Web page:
Yogi Adityanath Gets Poll Body Notice For "Modiji Ki Sena" Comment

The comment was not received well by opposition leaders and former army officials, who maintained that apolitical entities such as the armed forces should not be dragged into electoral politics.

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Yogi Adityanath Gets Poll Body Notice For 'Modiji Ki Sena' Comment

Yogi Adityanath said the Modi government gives the public just bullets and bombs.


New Delhi: 

Highlights

  1. Yogi Adityanath referred to armed forces as 'Modiji Ki Sena' at a rally
  2. Many lampooned the remark, saying it amounts to politicising the army
  3. Yogi Adityanath has to respond to the election body's notice by April 5

Two days after Uttar Pradesh Yogi Adityanath created a furore by referring to the armed forces as Modiji ki Sena, or PM Modi's Army, the Election Commission sought an explanation from him on the matter today. He has been told to respond to the poll body's notice by April 5.

Yogi Adityanath had made the controversial remark at a rally in Ghaziabad on Sunday. "Congress people used to serve terrorists biryani, but Modiji's Sena (Prime Minister Narendra Modi's Army) gives them only bullets and bombs. That's the difference. Congress people use "ji" for terrorists like Masood Azhar, but under the leadership of PM Modi, the BJP government is breaking the backs of terrorists by striking their camps," he said.

The comment was not received well by opposition leaders and former army officials, who maintained that apolitical entities such as the armed forces should not be dragged into electoral politics. "It is shocking to hear the Uttar Pradesh Chief Minister referring to the Indian Army as the 'Modi Sena'. Such blatant usurping of our beloved Indian Army is an insult and a humiliation," said West Bengal Chief Minister Mamata Banerjee.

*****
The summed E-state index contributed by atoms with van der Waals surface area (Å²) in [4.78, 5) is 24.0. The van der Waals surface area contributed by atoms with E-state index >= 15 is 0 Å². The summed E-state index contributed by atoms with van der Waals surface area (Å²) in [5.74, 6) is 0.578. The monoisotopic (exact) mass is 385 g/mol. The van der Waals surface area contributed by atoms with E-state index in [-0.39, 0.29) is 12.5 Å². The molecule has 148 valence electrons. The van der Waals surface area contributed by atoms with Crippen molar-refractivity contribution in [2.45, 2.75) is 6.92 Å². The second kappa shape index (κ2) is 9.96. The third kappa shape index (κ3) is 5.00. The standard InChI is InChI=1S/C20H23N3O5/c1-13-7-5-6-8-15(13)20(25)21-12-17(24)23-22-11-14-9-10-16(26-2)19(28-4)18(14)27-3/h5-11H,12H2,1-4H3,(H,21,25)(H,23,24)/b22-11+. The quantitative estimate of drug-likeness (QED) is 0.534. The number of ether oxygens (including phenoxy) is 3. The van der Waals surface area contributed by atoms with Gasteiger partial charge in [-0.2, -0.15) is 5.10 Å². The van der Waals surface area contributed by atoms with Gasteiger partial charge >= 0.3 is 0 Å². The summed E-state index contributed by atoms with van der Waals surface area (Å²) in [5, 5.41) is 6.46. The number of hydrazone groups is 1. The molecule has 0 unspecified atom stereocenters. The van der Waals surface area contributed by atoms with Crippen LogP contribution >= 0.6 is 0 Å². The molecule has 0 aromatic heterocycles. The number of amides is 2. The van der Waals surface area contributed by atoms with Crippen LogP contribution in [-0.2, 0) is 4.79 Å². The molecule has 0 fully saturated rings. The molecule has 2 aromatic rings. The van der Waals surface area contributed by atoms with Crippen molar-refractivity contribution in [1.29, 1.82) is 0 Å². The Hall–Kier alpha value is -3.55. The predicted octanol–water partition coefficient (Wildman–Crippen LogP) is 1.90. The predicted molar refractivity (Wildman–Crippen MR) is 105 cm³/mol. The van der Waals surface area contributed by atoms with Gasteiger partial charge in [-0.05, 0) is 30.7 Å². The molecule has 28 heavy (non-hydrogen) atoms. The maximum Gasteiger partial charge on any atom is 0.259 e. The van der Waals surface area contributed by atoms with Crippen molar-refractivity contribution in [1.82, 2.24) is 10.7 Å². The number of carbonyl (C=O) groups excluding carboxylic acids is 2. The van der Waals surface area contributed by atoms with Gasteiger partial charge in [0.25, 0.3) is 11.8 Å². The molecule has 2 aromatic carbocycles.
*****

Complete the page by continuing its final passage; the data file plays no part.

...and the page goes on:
Congress leader Priyanka Chaturvedi demanded an apology from Yogi Adityanath. "This is an insult to our armed forces. They are India's Armed Forces, not the Prachar Mantri's private army. Adityanath must apologise," the Congress leader tweeted. Prachar is the Hindi term for propaganda.

Former Navy chief Admiral L Ramdas also wrote to the Election Commission in this regard, asking it to check if the comment amounts to violating the Model Code of Conduct. "The armed forces do not belong to any one individual, they serve the country," news agency PTI quoted Admiral Ramdas as saying.

Lieutenant General HS Panang (Retired) said such comments amount to "politicisation" of the Army.

Yogi Adityanath had come despite the Election Commission clearly instructing last month that the armed forces, being "apolitical and neutral stakeholders in a modern democracy", should not be brought up in poll campaigns. The notice, sent to all parties, was issued after billboards featuring Indian Air Force pilot Abhinandan Varthaman with BJP leaders such as Amit Shah and Narendra Modi came up in certain parts of the national capital. "Everything is possible under PM Modi," the billboards read.

Wing Commander Varthaman was captured by Pakistani authorities after an aerial dogfight with India on February 27, but returned two days later. Many BJP leaders, including Union Minister Smriti Irani, attributed his near-immediate release to Prime Minister Narendra Modi's efforts.

(With inputs from PTI)

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